For the wildcard week I’ve decided to explore two things: bioplastic and soft robots.
Here informations about bioplastic from fabtextiles website:
I wanted to try completely vegan recipy, becouse of that I used the following ingredients:
One have to mix ingredients and heat them up while stiring (warm temperature but without cooking) until water evaporate, and one will get liquid-gelly structure.
We were experimenting with more or less amount of glicerine in the mixture (we made three tries). Glicerine is responsible for flexability, so the more you will add the more elastic it should be after drying.
With a friend we wereinterested if it’s possible to make a conductive bio-plastic (we are researching conductive mateials for the ise in final project). Thus we decided to mix active carbon (powdered) into the mixture. I casted my flat-fish form from molding and casting assignment, plus soaked a stripe of felt to see if I could meke it conductive.
The experiment was not so succesfull at the end…conductiveness was very tiny, not enough to play a role of the sensor. On top of that my molded form shrinked like four times the size and cracked a bit. This probably becouse the actibe carbon was absorbing more water than it was predicted. The substance also didn’t integrated well with the felt stripe, dried and cracked on the surface.
One could iterate more and more on the proportions of the recipy, though I understood that in this point I’m not going to dive deeper in this topic.
It can also happen easily that the bioplastic will mold, if the drying process wouldnt take place in clear conditions.
I learnt later that the mold can appear mostly becouse of presence of spiruline.
Before experimenting with bioplastic I was thinking that one could use it a s resin in compositing (instead of very toxic epoxy).I learned though that it needs access to the air in drying process, thus one can not close it in the vacum table.
Bioplastic is still and experiment not used on a bigger scale. It’s weaknesses are that is getting slimy when soaked in water, and can meltin higher temperatires. And mold easily.
Though is a beautiful experiment and I hope will be developed further!
I always wanted to play around with inflatable robots! Looks like one can reach really smooth, nature-like movements only by controlling the air flow. Also the strength with which soft robots can e.g. grab the object is pretty impressing. Plus the pressure that the robot will put on object can be perfectly adjusted and gentle. Seems there are some advantages over electronic arms!
There are two ways of creating the soft robots (for beginners):
Since unfortunatelly it’spretty tight with time I’m deciding to work with vinyl and 2D design.
I want to redesign my flat-fish design and give the object biological moves. To make an inflatable shape one needs:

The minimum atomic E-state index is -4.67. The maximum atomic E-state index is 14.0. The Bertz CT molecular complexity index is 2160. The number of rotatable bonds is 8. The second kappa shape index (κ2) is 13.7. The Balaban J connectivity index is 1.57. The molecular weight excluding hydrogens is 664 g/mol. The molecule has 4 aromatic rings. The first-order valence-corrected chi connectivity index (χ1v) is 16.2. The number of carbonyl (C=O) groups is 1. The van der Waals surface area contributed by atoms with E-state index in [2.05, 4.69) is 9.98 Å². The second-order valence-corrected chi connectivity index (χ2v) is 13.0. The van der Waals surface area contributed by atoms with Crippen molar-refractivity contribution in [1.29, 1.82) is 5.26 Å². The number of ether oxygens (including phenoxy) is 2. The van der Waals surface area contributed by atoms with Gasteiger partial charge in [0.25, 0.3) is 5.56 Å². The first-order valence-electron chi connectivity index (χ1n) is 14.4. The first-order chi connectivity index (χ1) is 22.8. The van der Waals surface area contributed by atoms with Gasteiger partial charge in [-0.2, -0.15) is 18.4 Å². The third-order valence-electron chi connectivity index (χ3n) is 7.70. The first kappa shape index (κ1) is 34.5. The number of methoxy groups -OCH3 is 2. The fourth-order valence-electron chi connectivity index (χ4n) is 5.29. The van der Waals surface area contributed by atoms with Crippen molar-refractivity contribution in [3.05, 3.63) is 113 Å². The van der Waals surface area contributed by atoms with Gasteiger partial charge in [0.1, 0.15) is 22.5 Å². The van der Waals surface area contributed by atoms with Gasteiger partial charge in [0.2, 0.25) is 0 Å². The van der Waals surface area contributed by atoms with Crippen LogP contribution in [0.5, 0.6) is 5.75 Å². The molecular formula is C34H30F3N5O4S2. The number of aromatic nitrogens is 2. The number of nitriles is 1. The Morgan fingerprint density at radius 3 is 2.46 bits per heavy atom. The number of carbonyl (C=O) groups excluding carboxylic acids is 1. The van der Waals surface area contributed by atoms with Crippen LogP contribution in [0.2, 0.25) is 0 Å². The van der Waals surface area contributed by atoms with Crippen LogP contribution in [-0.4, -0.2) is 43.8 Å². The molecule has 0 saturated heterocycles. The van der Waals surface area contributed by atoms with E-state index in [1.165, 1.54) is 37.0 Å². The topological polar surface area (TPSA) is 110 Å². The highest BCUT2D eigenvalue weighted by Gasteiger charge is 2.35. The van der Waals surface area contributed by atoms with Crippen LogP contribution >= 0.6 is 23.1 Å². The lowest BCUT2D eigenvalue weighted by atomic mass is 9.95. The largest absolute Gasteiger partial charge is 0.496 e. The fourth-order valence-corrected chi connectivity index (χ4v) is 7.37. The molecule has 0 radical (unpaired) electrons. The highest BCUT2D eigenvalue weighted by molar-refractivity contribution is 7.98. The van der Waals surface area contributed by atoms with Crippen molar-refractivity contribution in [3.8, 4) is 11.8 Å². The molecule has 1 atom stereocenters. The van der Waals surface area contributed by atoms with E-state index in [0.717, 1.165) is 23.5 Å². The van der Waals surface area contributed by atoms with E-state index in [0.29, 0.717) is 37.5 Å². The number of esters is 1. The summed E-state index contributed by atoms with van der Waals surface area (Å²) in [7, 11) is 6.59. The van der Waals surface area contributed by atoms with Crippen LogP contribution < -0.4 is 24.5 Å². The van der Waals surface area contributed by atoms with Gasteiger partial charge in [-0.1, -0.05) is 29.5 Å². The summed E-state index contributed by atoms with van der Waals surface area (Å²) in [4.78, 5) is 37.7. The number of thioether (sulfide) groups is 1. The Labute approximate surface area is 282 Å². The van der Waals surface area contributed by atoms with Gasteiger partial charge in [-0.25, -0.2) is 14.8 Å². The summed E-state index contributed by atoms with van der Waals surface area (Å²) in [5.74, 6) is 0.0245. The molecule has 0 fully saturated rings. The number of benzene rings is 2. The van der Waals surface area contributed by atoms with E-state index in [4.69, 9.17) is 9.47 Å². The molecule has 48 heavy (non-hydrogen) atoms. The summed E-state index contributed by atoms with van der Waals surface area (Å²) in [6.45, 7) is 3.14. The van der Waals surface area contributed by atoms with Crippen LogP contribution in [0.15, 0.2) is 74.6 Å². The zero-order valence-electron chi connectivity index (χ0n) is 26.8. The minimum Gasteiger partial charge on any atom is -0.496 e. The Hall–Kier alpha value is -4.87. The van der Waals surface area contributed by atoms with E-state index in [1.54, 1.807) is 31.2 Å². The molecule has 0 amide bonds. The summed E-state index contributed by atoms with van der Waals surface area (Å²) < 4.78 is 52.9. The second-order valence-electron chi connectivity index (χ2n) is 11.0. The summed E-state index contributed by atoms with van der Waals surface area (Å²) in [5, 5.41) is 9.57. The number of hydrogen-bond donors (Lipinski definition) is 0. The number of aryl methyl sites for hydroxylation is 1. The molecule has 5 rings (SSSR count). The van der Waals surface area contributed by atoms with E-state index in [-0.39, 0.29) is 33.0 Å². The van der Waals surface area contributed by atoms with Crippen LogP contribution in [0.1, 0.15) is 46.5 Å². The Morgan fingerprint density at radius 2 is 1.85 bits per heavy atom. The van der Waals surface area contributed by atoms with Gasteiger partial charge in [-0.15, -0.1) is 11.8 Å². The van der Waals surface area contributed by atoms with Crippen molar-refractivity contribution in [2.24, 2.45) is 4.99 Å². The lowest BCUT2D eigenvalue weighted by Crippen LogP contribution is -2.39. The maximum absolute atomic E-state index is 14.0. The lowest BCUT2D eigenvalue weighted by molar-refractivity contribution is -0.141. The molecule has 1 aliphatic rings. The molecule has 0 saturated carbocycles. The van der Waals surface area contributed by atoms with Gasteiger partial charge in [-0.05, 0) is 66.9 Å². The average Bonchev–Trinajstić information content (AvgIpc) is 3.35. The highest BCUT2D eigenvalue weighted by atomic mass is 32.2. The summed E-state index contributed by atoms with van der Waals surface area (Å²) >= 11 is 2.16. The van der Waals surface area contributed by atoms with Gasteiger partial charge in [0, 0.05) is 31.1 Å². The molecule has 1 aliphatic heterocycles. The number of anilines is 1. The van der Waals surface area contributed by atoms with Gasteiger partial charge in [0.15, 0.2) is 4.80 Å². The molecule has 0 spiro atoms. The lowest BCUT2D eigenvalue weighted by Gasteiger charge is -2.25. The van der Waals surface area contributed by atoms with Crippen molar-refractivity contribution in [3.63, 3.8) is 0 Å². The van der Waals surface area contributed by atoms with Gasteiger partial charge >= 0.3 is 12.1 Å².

Pay attention - just one side of the vinyl is sticky!
One can see the structure of the glue which is reflecting the light differently.
First I wanted to try to make a shape which bends itself inside, like kind of a worm which is rolling itself inside or bending finger.
I learnt that to reach this kind of motorics ohe have to fold the baking paper and the top part of the vinyl, so while pumped with air it will undold itself.
While designing the paper shape one has to rememberto keep the channel for letting the air be pumped in. In my case it was a tale of the fish.
Bending the top layer is pretty hard since the PET film is hard to bend and is constantly jumping back to the flatshape. After some struggle I’ve managed to do it, and than still presiing I’ve placed it in the open heatpress. A friednd put the flat metal flat knife on top of the fold so I could remove my hand. And than we parallely closed the press and slide out the knife. The probablilty that the layers didn’t moved was 50:50.
In the heatpress one have to keep the pieces for ca 15 seconds, at a temperature between 150-160 Celsius degrees. Afterwards keep the shape flat until it will cool down and gently remove the PET film.
Unfortunatelly the shape didnt worked out so well…some corners get sticked together since the shape was unregular. Looks like for this approach it’s better to work with symetric folding.
The “fish” was still bending a bit though…but in that point I’ve noticed that this is not the movement I would like to have, so I switched to another approach.
Other approach is based on contracted movement - the air which is being pumped in stretches some parts of the shape which coses contraction of other parts.
I think by using this approach I can reach more flying/swimming like movement of my fish. First I’ve cut out the parts from paper to see if everything is fitting. After few iterations I’ve decided to roughly cut outthe shapes from the baking paper and vinyl and make a try with heat-press. Seems like this time it’s working out better!
For cutting the shapes on the vinyl or laser cutter I perepared two files: for air channels and for shape (this one I will cut twice for top and bottom layer).
I wanted to cut the pieceson the vinyl cutter. After few tries with baking paper, and baking paper taped to the sheet of regular paper I’ve noticed that this doesn’t make senseand I would have to cut it on the laser. I’ve tried the Vinyl sheet few times but seemed like it was a bit to hard and the blade was not cutting through smoothly, just making scraggy holeson the line of a cut.
With laser it went better and after few tests I’ve found the right settings:
I had to make the vines thicker since baking paper was folding and behiving unpredictably. The edges of the vinyl sticked a bit to the cardboard which I’ve put underneath of the sheets, but it was easy to rip out.
I’ve assambled everything together and put into the heatpress…and voila! Flat fish is alive and moving in pretty natural way!
Files made during this assignment: